With China striving to build up its internal economy in order to reduce reliance on the dollar, some experts say this could lead to an eventual turnover of spending power
Experts suggest that Beijing is subtly working towards ‘de-throning’ the dollar, even though it’s not trying to make the yuan a global currency just yet – China is making moves to strengthen the yuan through local institutions and regional groups like the SCO.
Beijing aims to boost the use of the yuan in cross-border trade and investment, lessen its reliance on the dollar, reduce exchange risk and dollar liquidity shortage, and ensure access to global markets during geopolitical crises.
Despite rising tensions between the U.S. and China since 2018, no Chinese leaders have publicly stated an intention to compete with the dollar.
However, as these tensions continue, Chinese financial regulators and scholars have openly expressed worries about Beijing’s vulnerabilities and urged government officials to step up efforts to protect the financial system.
Fang Xinghai, the vice chairman of the China Securities Regulatory Commission, has warned that China needs to get ready for the chance of being cut off from the U.S. dollar-based global payment system.
This would be a kind of “forced financial decoupling” where Chinese groups wouldn’t be able to use the U.S. dollar or make international transactions with it – similar to what happened to the ruble in Russia after they attacked Ukraine, forcing other countries to enforce sanctions.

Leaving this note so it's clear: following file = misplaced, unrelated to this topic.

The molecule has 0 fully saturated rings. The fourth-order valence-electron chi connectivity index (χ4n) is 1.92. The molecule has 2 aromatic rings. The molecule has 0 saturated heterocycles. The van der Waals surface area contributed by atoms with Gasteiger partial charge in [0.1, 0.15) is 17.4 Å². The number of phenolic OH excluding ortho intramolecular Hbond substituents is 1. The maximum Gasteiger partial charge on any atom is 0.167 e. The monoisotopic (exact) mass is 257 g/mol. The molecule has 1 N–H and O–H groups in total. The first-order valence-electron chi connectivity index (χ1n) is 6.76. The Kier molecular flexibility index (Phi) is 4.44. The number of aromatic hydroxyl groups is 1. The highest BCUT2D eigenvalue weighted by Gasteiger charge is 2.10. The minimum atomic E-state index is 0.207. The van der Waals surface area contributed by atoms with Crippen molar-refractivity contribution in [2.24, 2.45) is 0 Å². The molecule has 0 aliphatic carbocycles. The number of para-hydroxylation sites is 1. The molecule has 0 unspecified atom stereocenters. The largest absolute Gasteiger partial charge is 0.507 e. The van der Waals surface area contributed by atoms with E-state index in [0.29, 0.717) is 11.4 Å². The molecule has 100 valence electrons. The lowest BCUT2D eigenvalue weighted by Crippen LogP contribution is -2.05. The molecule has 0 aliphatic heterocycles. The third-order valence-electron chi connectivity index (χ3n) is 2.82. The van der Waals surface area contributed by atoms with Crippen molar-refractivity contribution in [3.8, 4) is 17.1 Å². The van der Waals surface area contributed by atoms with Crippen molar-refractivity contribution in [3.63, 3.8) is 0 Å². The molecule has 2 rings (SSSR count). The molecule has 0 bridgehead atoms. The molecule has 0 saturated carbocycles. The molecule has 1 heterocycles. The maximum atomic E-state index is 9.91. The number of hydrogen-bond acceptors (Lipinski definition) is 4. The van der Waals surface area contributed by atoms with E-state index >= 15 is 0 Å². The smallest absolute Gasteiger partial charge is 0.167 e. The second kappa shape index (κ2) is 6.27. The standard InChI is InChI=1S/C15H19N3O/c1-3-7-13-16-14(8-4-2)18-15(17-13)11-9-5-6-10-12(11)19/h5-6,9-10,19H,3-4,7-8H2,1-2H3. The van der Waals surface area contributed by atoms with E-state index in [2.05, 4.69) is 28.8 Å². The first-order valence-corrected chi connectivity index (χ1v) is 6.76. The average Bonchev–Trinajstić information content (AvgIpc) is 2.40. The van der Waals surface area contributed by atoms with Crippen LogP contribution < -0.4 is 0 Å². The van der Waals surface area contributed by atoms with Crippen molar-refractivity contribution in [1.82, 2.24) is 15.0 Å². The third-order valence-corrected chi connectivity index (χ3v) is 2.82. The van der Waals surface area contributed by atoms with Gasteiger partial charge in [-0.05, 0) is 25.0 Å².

This warning comes as two U.S. senators have suggested a bill that would punish Chinese groups enforcing Beijing’s proposed national security law in Hong Kong. The law aims to crack down on protests against the government, and the bill would also penalize banks doing business with these groups.
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President Xi Jinping, who has been in power since 2013, often talks about preparing for the worst to avoid any big risks that could slow down or stop China’s progress.
Xi believes that China’s state-owned financial institutions and businesses need to protect themselves against possible international sanctions if there’s a military conflict with the West over Taiwan.
The West’s decision to freeze Russian foreign exchange reserves has upset Chinese policy makers. Chinese economist Yu Yongding called this move “a blatant breach of…trust” and evidence of the United States’ “willingness to stop playing by the rules.”
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China’s efforts to reduce its reliance on the US dollar aren’t just led by the central government in Beijing. Local governments and financial institutions are also involved. One example is the Sino-Russian Financial Alliance.
In October 2015, China’s Harbin Bank and Russia’s Sberbank started the Sino-Russian Financial Alliance. This nonprofit organization aims to support trade between China and Russia, encourage financial cooperation, and promote the use of local currencies.
The alliance started with 35 members, including 18 Chinese financial institutions and 17 Russian ones. When the alliance was launched, Sun Yao, vice governor of Heilongjiang province, said that the alliance “is an important platform to facilitate the development of the China-Mongolia-Russia Economic Corridor.”